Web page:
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The Cubs Aren’t Dead Yet, But They’ve Been Pushed to the Edge

Chicago raced to an early lead, then Cleveland stormed back to take a 3–1 lead in the World Series. Now the Cubs have been cornered — and anything less than perfection would spell the end.

AP Images
AP Images

If you look at it from a certain angle, a baseball stadium looks like a mouth. In the first inning of Game 4 of the World Series, Wrigley Field looked and sounded like the snarling, gaping jaws of a predator, ready to swallow the visiting Indians, who had baited the bear one too many times. The Wrigley crowd wasn’t humbled by a 1–0 loss in Game 3 — instead, defeat (perhaps aided by an early evening cold snap that gave the air a little more bite than Friday) made the fans grow louder and feistier than ever.

But even though the Cubs took a 1–0 first-inning lead on an RBI single by Anthony Rizzo, they then did something no team had done since the divisional round: They relinquished it and fell behind. Cleveland scored seven straight runs over the game’s next six innings to take a 3–1 series edge and push the heavily favored Cubs to the brink of elimination.

The Wrigley crowd’s blood fever lasted only an inning before the Indians struck back through a Carlos Santana solo home run. Later in the top of the second, after Chicago starter John Lackey intentionally walked Tyler Naquin to face Corey Kluber with two outs, the Cleveland ace worked an eight-pitch at-bat. It culminated in an infield single, forcing an errant throw by Kris Bryant that allowed Lonnie Chisenhall to score the go-ahead run.

AP images
AP images

Like so many other games the Indians have led early, that was it. Lackey allowed another run in the top of the third, then Mike Montgomery allowed one in the sixth before Travis Wood surrendered the coup de grace, a three-run home run by Jason Kipnis that put Cleveland up 7–1 before the stretch. We could nitpick a couple of Bryant’s throws, or Cubs manager Joe Maddon’s insistence on trusting the middle innings of a must-win game to the likes of Wood and Justin Grimm while his opposite number, Terry Francona, has been wringing every possible inning out of Andrew Miller for weeks.

You could say that Maddon failed to do everything he could have to put out the fire, but better managing would only have been palliative — Cleveland has allowed just 22 runs in 12 postseason games this fall, offering its opponent a margin of error that’s too small to work with. Perhaps the very ease with which the Cubs have arrived at this point makes the danger seem less real, but from this point, there’s no time to give players rope: The Cubs will have all winter to stew over anything less than a perfect performance henceforth.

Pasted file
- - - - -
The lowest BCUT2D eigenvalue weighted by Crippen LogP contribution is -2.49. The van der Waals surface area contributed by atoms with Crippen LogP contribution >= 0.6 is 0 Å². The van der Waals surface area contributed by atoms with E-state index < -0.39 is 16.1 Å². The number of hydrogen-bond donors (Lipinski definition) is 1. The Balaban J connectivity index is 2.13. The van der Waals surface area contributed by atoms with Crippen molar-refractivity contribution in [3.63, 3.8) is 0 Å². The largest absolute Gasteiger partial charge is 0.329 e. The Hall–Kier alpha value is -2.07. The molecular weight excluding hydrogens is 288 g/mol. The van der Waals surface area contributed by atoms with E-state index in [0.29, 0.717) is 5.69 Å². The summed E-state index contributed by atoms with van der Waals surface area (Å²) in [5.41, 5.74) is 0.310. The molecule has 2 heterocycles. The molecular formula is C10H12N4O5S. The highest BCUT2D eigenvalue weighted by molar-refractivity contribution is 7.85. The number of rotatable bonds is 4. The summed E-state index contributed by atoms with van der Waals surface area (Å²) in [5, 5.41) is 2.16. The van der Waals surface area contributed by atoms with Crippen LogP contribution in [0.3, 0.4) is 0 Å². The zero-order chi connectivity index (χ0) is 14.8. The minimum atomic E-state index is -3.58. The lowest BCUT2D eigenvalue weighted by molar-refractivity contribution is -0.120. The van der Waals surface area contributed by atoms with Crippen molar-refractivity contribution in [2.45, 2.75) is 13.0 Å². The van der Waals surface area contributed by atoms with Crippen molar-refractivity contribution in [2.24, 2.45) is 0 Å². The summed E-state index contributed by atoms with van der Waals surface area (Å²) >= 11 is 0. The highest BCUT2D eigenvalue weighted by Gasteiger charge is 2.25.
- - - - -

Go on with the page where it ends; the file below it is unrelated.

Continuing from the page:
And you could feel that in the ballpark, that if Chicago couldn’t get to Kluber early — itself no easy feat — that the bullpen axis of Miller and Cody Allen wouldn’t crack in time for the Cubs to make a game of it. That’s why Santana’s home run, which erased that one-run lead — that lifeline for a Cubs team that had just taken a body blow the night before — was so devastating. It’s also why Kluber’s unlikely two-out RBI single staggered the crowd.

Kluber, starting on short rest for the second time this postseason, wasn’t as dominant as he was in his Game 1 start. He was still outstanding, though, blanking the Cubs for the last five innings of Saturday’s start. Kluber pitched out of a two-on, two-out jam in the third, then worked around a leadoff double by Rizzo in the sixth, and he was able to deliver the Indians to the seventh with a three-run lead.

What comforts the Cubs can draw from this loss — Jason Heyward’s two-hit game in his first start of the series, Dexter Fowler’s eighth-inning home run that proved it isn’t literally impossible to score off Miller in the playoffs — feel like foreshadowing, a setup for plot points that could become important in later episodes of a Cubs’ comeback.

The problem — perhaps reflected in Maddon’s reluctance to use Hector Rondon and Aroldis Chapman in this game until his team had less than a one percent chance of winning — is that there isn’t time for the Cubs to figure things out, to let things go to the edge and then pull back later. The edge is already here.

They say a cornered animal is dangerous, or a wounded animal will lash out. Being up 3–1 in a championship series is a far cry from having won it all, and nobody knows that better than Cleveland. But setting up this deficit as a character-building exercise — Act 3, Scene 1 in this Shakespearian comeback that will shake off 108 years of history — is misguided. The Cubs are cornered and wounded, and a 6-foot-7-inch knife with a knock-you-out-of-your-seat slider is at their throat.

The beast isn’t dead yet, but it’s close.